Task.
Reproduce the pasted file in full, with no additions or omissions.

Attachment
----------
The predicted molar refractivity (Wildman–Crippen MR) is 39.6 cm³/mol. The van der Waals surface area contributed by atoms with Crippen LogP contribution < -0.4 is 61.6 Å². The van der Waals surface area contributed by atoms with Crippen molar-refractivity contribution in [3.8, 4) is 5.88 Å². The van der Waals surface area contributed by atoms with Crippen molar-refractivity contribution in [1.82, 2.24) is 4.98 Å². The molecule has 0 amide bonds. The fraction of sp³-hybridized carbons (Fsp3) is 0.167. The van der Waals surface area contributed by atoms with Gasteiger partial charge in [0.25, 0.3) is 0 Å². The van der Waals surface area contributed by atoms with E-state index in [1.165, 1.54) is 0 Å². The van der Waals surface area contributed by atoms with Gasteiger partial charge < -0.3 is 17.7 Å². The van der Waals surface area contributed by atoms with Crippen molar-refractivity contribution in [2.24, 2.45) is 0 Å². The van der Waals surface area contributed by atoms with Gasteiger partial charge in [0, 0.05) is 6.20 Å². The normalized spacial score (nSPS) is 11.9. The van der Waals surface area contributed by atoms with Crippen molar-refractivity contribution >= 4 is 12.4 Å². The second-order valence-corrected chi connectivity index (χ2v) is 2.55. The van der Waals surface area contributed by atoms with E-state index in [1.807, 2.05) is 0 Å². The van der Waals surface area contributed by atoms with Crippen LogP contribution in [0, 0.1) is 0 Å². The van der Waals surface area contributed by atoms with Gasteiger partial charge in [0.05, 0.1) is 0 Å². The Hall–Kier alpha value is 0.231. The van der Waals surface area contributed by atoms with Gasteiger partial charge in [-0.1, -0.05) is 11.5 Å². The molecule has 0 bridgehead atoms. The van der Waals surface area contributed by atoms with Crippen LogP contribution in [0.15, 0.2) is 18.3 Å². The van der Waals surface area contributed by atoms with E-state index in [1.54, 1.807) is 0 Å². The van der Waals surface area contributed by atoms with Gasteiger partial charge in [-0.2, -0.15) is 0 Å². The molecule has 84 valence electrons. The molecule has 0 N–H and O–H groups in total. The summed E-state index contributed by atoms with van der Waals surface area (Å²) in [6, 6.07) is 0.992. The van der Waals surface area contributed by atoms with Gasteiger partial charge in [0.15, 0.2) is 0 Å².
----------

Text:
The predicted molar refractivity (Wildman–Crippen MR) is 39.6 cm³/mol. The van der Waals surface area contributed by atoms with Crippen LogP contribution < -0.4 is 61.6 Å². The van der Waals surface area contributed by atoms with Crippen molar-refractivity contribution in [3.8, 4) is 5.88 Å². The van der Waals surface area contributed by atoms with Crippen molar-refractivity contribution in [1.82, 2.24) is 4.98 Å². The molecule has 0 amide bonds. The fraction of sp³-hybridized carbons (Fsp3) is 0.167. The van der Waals surface area contributed by atoms with Gasteiger partial charge in [0.25, 0.3) is 0 Å². The van der Waals surface area contributed by atoms with E-state index in [1.165, 1.54) is 0 Å². The van der Waals surface area contributed by atoms with Gasteiger partial charge < -0.3 is 17.7 Å². The van der Waals surface area contributed by atoms with Crippen molar-refractivity contribution in [2.24, 2.45) is 0 Å². The van der Waals surface area contributed by atoms with Gasteiger partial charge in [0, 0.05) is 6.20 Å². The normalized spacial score (nSPS) is 11.9. The van der Waals surface area contributed by atoms with Crippen molar-refractivity contribution >= 4 is 12.4 Å². The second-order valence-corrected chi connectivity index (χ2v) is 2.55. The van der Waals surface area contributed by atoms with E-state index in [1.807, 2.05) is 0 Å². The van der Waals surface area contributed by atoms with Crippen LogP contribution in [0, 0.1) is 0 Å². The van der Waals surface area contributed by atoms with Gasteiger partial charge in [0.05, 0.1) is 0 Å². The Hall–Kier alpha value is 0.231. The van der Waals surface area contributed by atoms with Gasteiger partial charge in [-0.1, -0.05) is 11.5 Å². The molecule has 0 bridgehead atoms. The van der Waals surface area contributed by atoms with Crippen LogP contribution in [0.15, 0.2) is 18.3 Å². The van der Waals surface area contributed by atoms with E-state index in [1.54, 1.807) is 0 Å². The van der Waals surface area contributed by atoms with Gasteiger partial charge in [-0.2, -0.15) is 0 Å². The molecule has 84 valence electrons. The molecule has 0 N–H and O–H groups in total. The summed E-state index contributed by atoms with van der Waals surface area (Å²) in [6, 6.07) is 0.992. The van der Waals surface area contributed by atoms with Gasteiger partial charge in [0.15, 0.2) is 0 Å².